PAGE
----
William Jennings married, October 13, 1892, J. Belle West, daughter of Rev. William A. and Jennie West. Their children are: Dorothy, born December 2, 1893, died March 28, 1898. William W., born Deccmher 28. 1896. Ross S., born April 18, 1898. Christian L., born April 12, 1900. Edward, born February 28, 1901. The family are attendants of the Presbyterian church.
Kelker, Luther Reily, History of Dauphin County, Pennsylvania, Lewis Publishing Company, 1907, pp. 10-11.

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10 Responses to Col. William Wesley Jennings, 26th Pennsylvania Volunteer Militia

  1. Scott,
    Should he also be known as Brave Sir Robin? :-)
    Eric

  2. Scott Mingus says:

    LOL!
    Jennings’ defenders cite a brave, competent, experience regimental commander who performed well at Chancellorsville in combat and knew his stuff. It was his men and his subordinate officers, most of whom had zero experience who let him down at Gettysburg.
    His detractors, foremost of them Granville Haller, claim Jennings was weak and indecisive, and withdrew in the face of the enemy on miltiple occasions. At Witmer Farm, he outnumbered the attackers at least 3 to 1, yet was routed (his men were in no condition to fight by then).
    My opinion? His orders (right or wrong) were to stand and delay the oncoming Rebels (Gordon’s force), and he withdrew without much of a fight in direct disobedience of an order. He could have been court-martialed (and perhaps he should have). By then, Haller had his own problems, so the matter was dropped.

  3. George Lichte says:

    those farm boys at gettysburg had 2 days of military training. After a scolding in the town square the seccesionist general sent the captured back to their mamas.
    The matter was discussed and the dropped. He never lost his pride in those boys who rushed to the union’s defense, their hearts bigger than their experience.
    I do not question the bravery of anyone who saw the cream of the rebs marching toward them. He was thrice wounded. Once lying face down in the mud all afternoon at frediricksburg huddled behind the body of a dead comrade. And twice during chancellosrville in one of the very bloody battles of the war.
    And a detachment of the regiment did have a skirmish later in the day at gettysburg and captured the torn, bloodstained, homespun texas regiment’s flag. My mother has it on display.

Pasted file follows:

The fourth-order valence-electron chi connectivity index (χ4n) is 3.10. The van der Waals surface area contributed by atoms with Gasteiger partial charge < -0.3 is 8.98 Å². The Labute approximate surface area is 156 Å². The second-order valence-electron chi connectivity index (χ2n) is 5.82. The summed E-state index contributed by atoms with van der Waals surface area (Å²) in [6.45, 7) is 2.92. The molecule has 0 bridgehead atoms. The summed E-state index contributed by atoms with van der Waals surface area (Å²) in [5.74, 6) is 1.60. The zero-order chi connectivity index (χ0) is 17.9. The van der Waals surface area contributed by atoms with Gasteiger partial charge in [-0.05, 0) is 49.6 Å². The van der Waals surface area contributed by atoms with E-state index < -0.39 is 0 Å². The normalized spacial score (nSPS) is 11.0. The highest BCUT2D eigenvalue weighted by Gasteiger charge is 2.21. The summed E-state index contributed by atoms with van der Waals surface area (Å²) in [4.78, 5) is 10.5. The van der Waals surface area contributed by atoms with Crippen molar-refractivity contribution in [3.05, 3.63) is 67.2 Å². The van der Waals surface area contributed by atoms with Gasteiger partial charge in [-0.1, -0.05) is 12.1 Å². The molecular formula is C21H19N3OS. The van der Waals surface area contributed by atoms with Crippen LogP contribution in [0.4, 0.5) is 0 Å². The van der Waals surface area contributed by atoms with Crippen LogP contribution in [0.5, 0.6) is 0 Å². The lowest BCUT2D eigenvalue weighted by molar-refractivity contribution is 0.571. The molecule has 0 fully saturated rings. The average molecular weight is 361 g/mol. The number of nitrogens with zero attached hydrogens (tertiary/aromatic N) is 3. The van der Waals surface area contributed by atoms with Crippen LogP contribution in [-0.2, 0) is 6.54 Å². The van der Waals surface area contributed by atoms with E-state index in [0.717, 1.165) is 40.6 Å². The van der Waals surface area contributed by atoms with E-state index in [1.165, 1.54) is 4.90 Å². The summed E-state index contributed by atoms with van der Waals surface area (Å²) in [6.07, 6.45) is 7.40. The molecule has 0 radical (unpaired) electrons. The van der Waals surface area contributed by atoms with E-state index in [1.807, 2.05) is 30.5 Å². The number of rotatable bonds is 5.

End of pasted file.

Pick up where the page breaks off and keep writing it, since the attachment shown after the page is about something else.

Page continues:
But a great great grandson retains pride, sir.

    • Liza Parker says:

      Hello George, Thank you for standing up for our ancestor. He was my Great, greatgrandfater too! My grandfather was Ross Swartz Jennings.

  4. Scott Mingus says:

    Very cool about the flag!
    And I agree, the militia did about as well as one could have expected given the fact that most had no training in firearms and they were facing some of Lee’s best troops in Early’s veteran division. Here in York County, the 27th Militia did very well at Wrightsville, although it must be admitted that many of the men and their officers were veterans of the 129th PA.

  5. Steve Howlett says:

    My two times Great Grandfather, Charles Howlett, volunteered for the 26th emergency regiment in Pennsylvania. He was a 26 year old farmer who lived 2 counties away from Harrisburg but must have known the urgent need to stop the advancing Southern troops before they reached the Capital. He survived the war and lived to age 56 and had 7 children in Lycoming County PA.

  6. Jim says:

    Jennings can’t be blamed for “losing” Gettysburg. For heavens sake he had a few regiments of militia to stand up to Early’s battle hardened division of Confederates. After the Confederates steamrolled Jennings, Early rounded up the Yankee prisoners, many students from Gettysburg college, told them they were in danger of hurting themselves and sent them home to their families.

    • Scott Mingus says:

      Yes, it’s fascinating that Haller blamed Jennings for losing Gettysburg and vice versa. The reality is that General Couch had little other options than to send the untrained militia to Gettysburg, knowing they would be no match for Early’s veterans, but he needed to buy time. Frankly, Jennings was an experienced combat officer and did what he deemed as most prudent.

  7. Wayne Johnson says:

    The time needed was indeed acquired and the militia made up of men leaving there homes and businesses were worthy, especially since they knew what may be in store for them. Men such as the 4 Barto brothers and their father from Fredericksburg (PA) in the 26th indeed showed their loyalty to Pennsylvania.